But you know who can predict how they would really behave in a war? We can be all lofty and idealistic contemplating it but if someone is shoving a weapon in one's face it becomes quite a different matter.

    Personally I don't rule anything out. We are all equally capable of nobility or wretched brutality.

  2. Very interesting thoughts PJ! I haven't thought about this at all as hard as you have, but with the combination of growing up in Sweden and caring deeply about fairness (in the abstract) it's hard for me not to agree with you.

    I'd also like to say that I like following your blog overall (1 out of 15 Google Reader subscribers!) even though I hardly care at all about Zen -- but because you always have something intelligent and thoughtful to say.

    /Jonas (Toaster)

  3. Thank you for this Petteri. You know I am also a study of military history and sometimes get wrapped up in the tactical nature of it, setting aside the human cost.

    I think when we examine a just cause or unjust cause, it is always difficult to distinguish lines of right or wrong. But, sometimes you have to met force with force, and that is the harsh reality of life. It is a shame that war has been so ingrained in us as a culture, either believing we are fighting for ideals or fighting for a noble cause. Dead is dead, and suffering is suffering, and no amount of nobility or righteousness makes it less so.

    For me as an American, while I despised George Bush, I fully supported the war into Afghanistan, although, I don't see any easy way out, thanks to the Pakistani Army supply the Taliban. But the Iraq war, I couldn't have been more opposed to it.

    The question I guess is, when is it the right time to fight? I think the answer is different for everyone.

  4. That was disturbing.

    There seems to be an IPCC-like consensus that when it comes to life and death (and maybe any other hic et nunc situation?, fuck the spiritual quest.

    Makes you wonder if the sole reason of wanting to awake to a self without hate, pride, etc is that you cannot act on latter with impunity.

  5. I heard a teisho about this. The teacher described a student coming to dokusan and solemnly announcing that his sole motivation to practice is a pure and sincere desire to liberate all sentient beings.

    Then she described how the teacher started laughing and laughing until she was rolling on the ground, beating the floor with her fists.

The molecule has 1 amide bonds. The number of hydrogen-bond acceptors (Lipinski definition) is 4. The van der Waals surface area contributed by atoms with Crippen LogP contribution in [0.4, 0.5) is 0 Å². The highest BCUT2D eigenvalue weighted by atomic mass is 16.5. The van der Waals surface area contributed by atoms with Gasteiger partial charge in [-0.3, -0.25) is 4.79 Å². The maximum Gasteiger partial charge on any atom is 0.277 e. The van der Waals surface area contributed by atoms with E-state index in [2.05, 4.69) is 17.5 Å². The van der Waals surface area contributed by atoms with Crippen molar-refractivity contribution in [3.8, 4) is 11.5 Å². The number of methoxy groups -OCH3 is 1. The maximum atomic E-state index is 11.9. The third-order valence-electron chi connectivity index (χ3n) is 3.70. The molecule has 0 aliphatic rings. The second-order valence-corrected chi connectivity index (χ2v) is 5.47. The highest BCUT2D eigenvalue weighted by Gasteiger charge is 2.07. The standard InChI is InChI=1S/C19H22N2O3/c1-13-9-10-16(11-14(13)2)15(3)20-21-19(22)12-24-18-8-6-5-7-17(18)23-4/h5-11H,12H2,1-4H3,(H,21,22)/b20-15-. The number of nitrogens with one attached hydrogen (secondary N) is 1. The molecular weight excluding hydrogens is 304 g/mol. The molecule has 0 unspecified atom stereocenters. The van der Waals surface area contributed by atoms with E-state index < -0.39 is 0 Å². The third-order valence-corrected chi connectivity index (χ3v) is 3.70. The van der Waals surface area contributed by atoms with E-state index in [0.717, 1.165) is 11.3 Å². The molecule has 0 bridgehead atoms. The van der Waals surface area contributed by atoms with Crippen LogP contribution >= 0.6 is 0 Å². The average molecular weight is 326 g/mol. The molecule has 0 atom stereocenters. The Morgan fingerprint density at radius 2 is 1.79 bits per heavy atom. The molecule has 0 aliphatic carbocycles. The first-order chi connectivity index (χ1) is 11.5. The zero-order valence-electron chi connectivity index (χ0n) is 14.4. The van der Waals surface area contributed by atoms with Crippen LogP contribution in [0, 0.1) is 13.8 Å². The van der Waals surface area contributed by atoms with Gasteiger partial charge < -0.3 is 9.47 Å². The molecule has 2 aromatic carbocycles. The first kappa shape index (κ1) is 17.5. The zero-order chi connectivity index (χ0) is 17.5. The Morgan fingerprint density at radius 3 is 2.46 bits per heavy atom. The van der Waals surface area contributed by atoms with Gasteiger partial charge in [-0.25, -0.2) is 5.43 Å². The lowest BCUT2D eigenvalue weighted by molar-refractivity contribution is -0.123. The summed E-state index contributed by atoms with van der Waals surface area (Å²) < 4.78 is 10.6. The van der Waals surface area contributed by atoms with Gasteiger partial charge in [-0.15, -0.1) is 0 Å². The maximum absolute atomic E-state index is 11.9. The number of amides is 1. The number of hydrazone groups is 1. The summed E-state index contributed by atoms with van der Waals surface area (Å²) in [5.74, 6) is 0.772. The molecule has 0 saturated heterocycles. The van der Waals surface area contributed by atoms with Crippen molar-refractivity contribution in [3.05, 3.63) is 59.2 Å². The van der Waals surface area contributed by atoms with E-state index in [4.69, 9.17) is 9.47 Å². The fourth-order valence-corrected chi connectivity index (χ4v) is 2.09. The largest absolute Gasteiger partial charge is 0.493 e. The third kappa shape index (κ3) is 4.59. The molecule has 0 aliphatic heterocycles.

Not being an enlightened being, I cannot know how such a being would act. I can only make a picture of it in my mind. I don't think trying really hard to be that picture will help my 'spiritual quest' (such as it is) any. That means I can only proceed from such moral sense and ethical reasoning I can muster, wherever I happen to be at the time.

    And, as NellaLou said, I have no way of knowing how I would actually behave should war come my way. Would I run and hide? Would I turn myself in and be shot as a deserter? Would I put on the uniform and go to the front out of fear? Would I do the same out of moral conviction?

    I have no idea, and from what little I've read, Buddhism doesn't have any final answers about that either.

  6. Thought provoking indeed. I think that the fact is that when war is a brutal reality that holds life and death for you and especially for others you care about, it ceases to be something you can experience consistently as a disembodied concept, and then the choice between action and inaction becomes something not made on philosophical grounds, but at a gut level instead.

    I admire those who can react to violent acts, threats and injustice by civil disobedience or abstinence, and would like to pretend that their path is an answer for everyone, but if that were the case, I think there would be a lot more of it around. There are not noticeably more religions preaching the anti-war message since the Quakers began it. for instance,("We feel bound explicitly to avow our unshaken persuasion that all war is utterly incompatible with the plain precepts of our divine Lord and Law-giver, and the whole spirit of His Gospel, and that no plea of necessity or policy, however urgent or peculiar, can avail to release either individuals or nations from the paramount allegiance which they owe to Him who hath said, "Love your enemies." )

    But until everyone can follow such a Quaker-style view of war as something they absolutely refuse to participate in no matter what, there's no way civil disobedience or conscientious objection will stop war. That path remains a personal statement only at this stage in our evolution. How valuable is that? How much will it influence others, change group perceptions, mold a possible alternate view--it's very hard to say. But I think there's no doubt it has a powerful intrinsic value.

    I also think there's no doubt resisting injustice, however relative and subjective, is an imperative with it's own intrinsic value. That both extremes can coexist in the human psyche, or even in one individual, is a statement on the unfathomable complexity of what makes us human, and while many religions and philosophies strive to teach us about that place, the answers are equivocal at best.